mark twain

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Samuel Clemens/Mark Twain
1835-1910
Samuel Clemens was born on November 30, 1835 in Florida, Missouri, the sixth of seven children. At the age of four, Sam and his family moved to the small frontier town of Hannibal, Missouri on the banks of the Mississippi River. Missouri, at the time, was a fairly new state (it had gained statehood in 1820) and comprised part of the country's western border. It was also a slave state. Sam's father owned one slave and his uncle owned several. In fact, it was on his uncle's farm that Sam spent many boyhood summers playing in the slave quarters, listening to tall tales and the slave spirituals that he would enjoy throughout his life.
In 1847, when Sam was 11, his father died. Shortly thereafter he left school, having completed the fifth grade, to work as a printer's apprentice for a local newspaper. His job was to arrange the type for each of the newspaper's stories, allowing Sam to read the news of the world while completing his work.
At 18, Sam headed east to New York City and Philadelphia where he worked on several different newspapers and found some success at writing articles. By 1857, he had returned home to embark on a new career as a riverboat pilot on the Mississippi River. With the outbreak of the Civil War in 1861, however, all traffic along the river came to a halt, as did Sam's pilot career. Inspired by the times, Sam joined a volunteer Confederate unit called the Marion Rangers, but he quit after just two weeks.
In search of a new career, Sam headed west in July of 1861, at the invitation of his brother, Orion, who had just been appointed Secretary of the Nevada Territory. Lured by the infectious hope of striking it rich in Nevada's silver rush, Sam traveled across the open frontier from Missouri to Nevada by stagecoach. Along the journey Sam encountered Native American tribes for the first time as well as a variety of unique characters, mishaps and disappointments. These events would find a way into his short stories and books, particularly Roughing It.
After failing as a silver prospector, Sam began writing for the Territorial Enterprise, a Virginia City, Nevada newspaper where he used, for the first time, his pen name, Mark Twain. Wanting a change by 1864, Sam headed for San Francisco where he continued to write for local papers.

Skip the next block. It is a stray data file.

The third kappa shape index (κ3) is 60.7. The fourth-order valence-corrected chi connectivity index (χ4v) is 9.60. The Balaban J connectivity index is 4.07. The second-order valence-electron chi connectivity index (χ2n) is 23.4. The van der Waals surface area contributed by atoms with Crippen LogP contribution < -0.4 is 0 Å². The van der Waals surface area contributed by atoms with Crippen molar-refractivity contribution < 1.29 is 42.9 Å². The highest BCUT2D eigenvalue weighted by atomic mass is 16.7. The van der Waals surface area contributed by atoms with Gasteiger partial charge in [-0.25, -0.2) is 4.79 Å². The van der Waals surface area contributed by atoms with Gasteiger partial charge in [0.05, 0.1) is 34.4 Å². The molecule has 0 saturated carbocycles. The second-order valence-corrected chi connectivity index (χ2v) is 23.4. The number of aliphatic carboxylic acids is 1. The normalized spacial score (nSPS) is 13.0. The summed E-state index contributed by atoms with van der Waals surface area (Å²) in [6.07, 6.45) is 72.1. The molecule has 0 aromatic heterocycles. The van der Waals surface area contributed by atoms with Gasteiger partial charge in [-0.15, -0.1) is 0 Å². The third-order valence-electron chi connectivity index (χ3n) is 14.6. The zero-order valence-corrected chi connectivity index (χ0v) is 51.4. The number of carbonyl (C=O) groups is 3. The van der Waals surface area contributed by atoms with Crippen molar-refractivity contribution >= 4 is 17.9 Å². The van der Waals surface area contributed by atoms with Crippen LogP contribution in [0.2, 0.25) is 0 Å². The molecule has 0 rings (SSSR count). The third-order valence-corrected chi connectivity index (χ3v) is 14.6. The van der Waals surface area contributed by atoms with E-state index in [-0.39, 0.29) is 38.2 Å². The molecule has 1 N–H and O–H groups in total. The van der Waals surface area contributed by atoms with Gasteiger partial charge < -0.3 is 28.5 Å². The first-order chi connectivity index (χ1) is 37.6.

In 1865, Sam's first "big break" came with the publication of his s...

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...at his marketable reputation would be ruined.
In 1903, after living in New York City for three years, Livy became ill and Sam and his wife returned to Italy where she died a year later. After her death, Sam lived in New York until 1908 when he moved into his last house, "Stormfield", in Redding, Connecticut. In 1909, his middle daughter Clara was married. In the same year Jean, the youngest daughter, died from an epileptic seizure. Four months later on April 21, 1910, Sam Clemens died at the age of 74.
Like any good journalist, Sam Clemens/Mark Twain spent his life observing and reporting on his surroundings. In his writings he provided images of the romantic, the real, the strengths and weaknesses of a rapidly changing world. By examining his life and his works, we can read into the past - piecing together various events of the era and the responses to them. We can delve into the American mindset of the late nineteenth century and make our own observations of history, discover new connections, create new inferences and gain better insights into the time period and the people who lived in it. As Sam once wrote, "Supposing is good, but finding out is better."

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